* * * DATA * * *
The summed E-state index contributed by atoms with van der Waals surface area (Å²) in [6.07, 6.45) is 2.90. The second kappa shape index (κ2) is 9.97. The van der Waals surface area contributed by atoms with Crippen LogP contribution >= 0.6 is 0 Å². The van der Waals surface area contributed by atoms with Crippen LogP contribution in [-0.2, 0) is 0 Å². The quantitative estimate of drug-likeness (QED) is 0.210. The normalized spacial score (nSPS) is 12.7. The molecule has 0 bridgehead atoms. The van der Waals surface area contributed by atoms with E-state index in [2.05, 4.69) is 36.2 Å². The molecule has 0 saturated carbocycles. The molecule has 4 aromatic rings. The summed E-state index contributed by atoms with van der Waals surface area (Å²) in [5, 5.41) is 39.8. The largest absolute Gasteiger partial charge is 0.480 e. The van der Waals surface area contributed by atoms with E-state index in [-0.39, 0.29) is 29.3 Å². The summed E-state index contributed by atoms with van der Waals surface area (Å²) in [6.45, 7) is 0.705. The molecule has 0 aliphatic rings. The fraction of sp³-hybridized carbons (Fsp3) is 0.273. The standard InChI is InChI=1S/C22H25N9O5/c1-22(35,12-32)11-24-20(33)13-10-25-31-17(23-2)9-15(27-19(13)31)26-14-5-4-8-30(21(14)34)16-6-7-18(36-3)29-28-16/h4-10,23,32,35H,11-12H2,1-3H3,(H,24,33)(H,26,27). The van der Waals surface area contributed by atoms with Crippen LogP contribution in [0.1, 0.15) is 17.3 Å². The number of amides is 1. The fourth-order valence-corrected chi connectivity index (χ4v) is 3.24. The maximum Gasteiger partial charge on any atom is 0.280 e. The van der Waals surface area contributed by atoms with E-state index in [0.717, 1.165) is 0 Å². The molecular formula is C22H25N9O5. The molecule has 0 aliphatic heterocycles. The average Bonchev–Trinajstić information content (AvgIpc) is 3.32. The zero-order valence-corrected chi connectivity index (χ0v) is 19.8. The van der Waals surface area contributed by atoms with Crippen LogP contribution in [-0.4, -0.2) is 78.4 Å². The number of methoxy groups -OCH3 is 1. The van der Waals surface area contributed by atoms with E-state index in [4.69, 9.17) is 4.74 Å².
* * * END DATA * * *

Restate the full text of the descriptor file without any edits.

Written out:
The summed E-state index contributed by atoms with van der Waals surface area (Å²) in [6.07, 6.45) is 2.90. The second kappa shape index (κ2) is 9.97. The van der Waals surface area contributed by atoms with Crippen LogP contribution >= 0.6 is 0 Å². The van der Waals surface area contributed by atoms with Crippen LogP contribution in [-0.2, 0) is 0 Å². The quantitative estimate of drug-likeness (QED) is 0.210. The normalized spacial score (nSPS) is 12.7. The molecule has 0 bridgehead atoms. The van der Waals surface area contributed by atoms with E-state index in [2.05, 4.69) is 36.2 Å². The molecule has 0 saturated carbocycles. The molecule has 4 aromatic rings. The summed E-state index contributed by atoms with van der Waals surface area (Å²) in [5, 5.41) is 39.8. The largest absolute Gasteiger partial charge is 0.480 e. The van der Waals surface area contributed by atoms with E-state index in [-0.39, 0.29) is 29.3 Å². The summed E-state index contributed by atoms with van der Waals surface area (Å²) in [6.45, 7) is 0.705. The molecule has 0 aliphatic rings. The fraction of sp³-hybridized carbons (Fsp3) is 0.273. The standard InChI is InChI=1S/C22H25N9O5/c1-22(35,12-32)11-24-20(33)13-10-25-31-17(23-2)9-15(27-19(13)31)26-14-5-4-8-30(21(14)34)16-6-7-18(36-3)29-28-16/h4-10,23,32,35H,11-12H2,1-3H3,(H,24,33)(H,26,27). The van der Waals surface area contributed by atoms with Crippen LogP contribution in [0.1, 0.15) is 17.3 Å². The number of amides is 1. The fourth-order valence-corrected chi connectivity index (χ4v) is 3.24. The maximum Gasteiger partial charge on any atom is 0.280 e. The van der Waals surface area contributed by atoms with E-state index in [0.717, 1.165) is 0 Å². The molecular formula is C22H25N9O5. The molecule has 0 aliphatic heterocycles. The average Bonchev–Trinajstić information content (AvgIpc) is 3.32. The zero-order valence-corrected chi connectivity index (χ0v) is 19.8. The van der Waals surface area contributed by atoms with Crippen LogP contribution in [-0.4, -0.2) is 78.4 Å². The number of methoxy groups -OCH3 is 1. The van der Waals surface area contributed by atoms with E-state index in [4.69, 9.17) is 4.74 Å².